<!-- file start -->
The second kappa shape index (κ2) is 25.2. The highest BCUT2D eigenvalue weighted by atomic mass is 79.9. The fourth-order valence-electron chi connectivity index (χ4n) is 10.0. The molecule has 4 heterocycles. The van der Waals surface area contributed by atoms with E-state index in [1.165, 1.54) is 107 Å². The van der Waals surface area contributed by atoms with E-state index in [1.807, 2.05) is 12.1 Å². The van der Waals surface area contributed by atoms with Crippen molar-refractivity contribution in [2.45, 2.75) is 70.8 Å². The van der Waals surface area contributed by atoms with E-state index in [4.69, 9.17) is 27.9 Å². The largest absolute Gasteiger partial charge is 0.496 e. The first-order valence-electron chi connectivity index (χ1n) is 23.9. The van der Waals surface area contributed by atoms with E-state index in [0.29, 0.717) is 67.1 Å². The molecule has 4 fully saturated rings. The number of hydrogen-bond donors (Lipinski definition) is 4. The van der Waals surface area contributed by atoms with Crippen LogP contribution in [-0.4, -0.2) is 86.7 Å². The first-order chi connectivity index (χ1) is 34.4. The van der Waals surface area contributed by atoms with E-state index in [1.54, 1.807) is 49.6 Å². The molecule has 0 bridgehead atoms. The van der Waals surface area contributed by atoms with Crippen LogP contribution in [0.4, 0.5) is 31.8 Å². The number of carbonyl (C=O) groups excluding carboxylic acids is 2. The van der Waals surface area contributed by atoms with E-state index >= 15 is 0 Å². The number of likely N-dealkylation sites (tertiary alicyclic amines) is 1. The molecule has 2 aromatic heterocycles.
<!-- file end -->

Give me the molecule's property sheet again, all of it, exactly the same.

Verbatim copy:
The second kappa shape index (κ2) is 25.2. The highest BCUT2D eigenvalue weighted by atomic mass is 79.9. The fourth-order valence-electron chi connectivity index (χ4n) is 10.0. The molecule has 4 heterocycles. The van der Waals surface area contributed by atoms with E-state index in [1.165, 1.54) is 107 Å². The van der Waals surface area contributed by atoms with E-state index in [1.807, 2.05) is 12.1 Å². The van der Waals surface area contributed by atoms with Crippen molar-refractivity contribution in [2.45, 2.75) is 70.8 Å². The van der Waals surface area contributed by atoms with E-state index in [4.69, 9.17) is 27.9 Å². The largest absolute Gasteiger partial charge is 0.496 e. The first-order valence-electron chi connectivity index (χ1n) is 23.9. The van der Waals surface area contributed by atoms with E-state index in [0.29, 0.717) is 67.1 Å². The molecule has 4 fully saturated rings. The number of hydrogen-bond donors (Lipinski definition) is 4. The van der Waals surface area contributed by atoms with Crippen LogP contribution in [-0.4, -0.2) is 86.7 Å². The first-order chi connectivity index (χ1) is 34.4. The van der Waals surface area contributed by atoms with E-state index in [1.54, 1.807) is 49.6 Å². The molecule has 0 bridgehead atoms. The van der Waals surface area contributed by atoms with Crippen LogP contribution in [0.4, 0.5) is 31.8 Å². The number of carbonyl (C=O) groups excluding carboxylic acids is 2. The van der Waals surface area contributed by atoms with E-state index >= 15 is 0 Å². The number of likely N-dealkylation sites (tertiary alicyclic amines) is 1. The molecule has 2 aromatic heterocycles.